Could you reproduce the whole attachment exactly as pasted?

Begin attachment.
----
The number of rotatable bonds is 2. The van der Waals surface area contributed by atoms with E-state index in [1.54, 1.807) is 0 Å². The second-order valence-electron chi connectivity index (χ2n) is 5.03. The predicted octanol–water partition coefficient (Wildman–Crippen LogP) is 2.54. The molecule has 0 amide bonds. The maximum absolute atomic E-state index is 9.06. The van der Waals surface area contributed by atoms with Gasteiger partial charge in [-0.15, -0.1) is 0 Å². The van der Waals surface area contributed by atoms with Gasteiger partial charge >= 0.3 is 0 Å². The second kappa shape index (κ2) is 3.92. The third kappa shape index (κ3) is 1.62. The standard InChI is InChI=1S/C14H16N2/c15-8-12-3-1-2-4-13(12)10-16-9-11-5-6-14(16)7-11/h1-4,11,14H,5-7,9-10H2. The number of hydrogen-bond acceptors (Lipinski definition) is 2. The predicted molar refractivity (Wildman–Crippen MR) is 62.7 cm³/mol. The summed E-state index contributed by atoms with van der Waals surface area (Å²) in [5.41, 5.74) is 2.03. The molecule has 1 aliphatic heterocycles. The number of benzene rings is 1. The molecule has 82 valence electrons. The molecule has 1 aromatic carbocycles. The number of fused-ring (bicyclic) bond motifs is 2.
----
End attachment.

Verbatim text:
The number of rotatable bonds is 2. The van der Waals surface area contributed by atoms with E-state index in [1.54, 1.807) is 0 Å². The second-order valence-electron chi connectivity index (χ2n) is 5.03. The predicted octanol–water partition coefficient (Wildman–Crippen LogP) is 2.54. The molecule has 0 amide bonds. The maximum absolute atomic E-state index is 9.06. The van der Waals surface area contributed by atoms with Gasteiger partial charge in [-0.15, -0.1) is 0 Å². The van der Waals surface area contributed by atoms with Gasteiger partial charge >= 0.3 is 0 Å². The second kappa shape index (κ2) is 3.92. The third kappa shape index (κ3) is 1.62. The standard InChI is InChI=1S/C14H16N2/c15-8-12-3-1-2-4-13(12)10-16-9-11-5-6-14(16)7-11/h1-4,11,14H,5-7,9-10H2. The number of hydrogen-bond acceptors (Lipinski definition) is 2. The predicted molar refractivity (Wildman–Crippen MR) is 62.7 cm³/mol. The summed E-state index contributed by atoms with van der Waals surface area (Å²) in [5.41, 5.74) is 2.03. The molecule has 1 aliphatic heterocycles. The number of benzene rings is 1. The molecule has 82 valence electrons. The molecule has 1 aromatic carbocycles. The number of fused-ring (bicyclic) bond motifs is 2.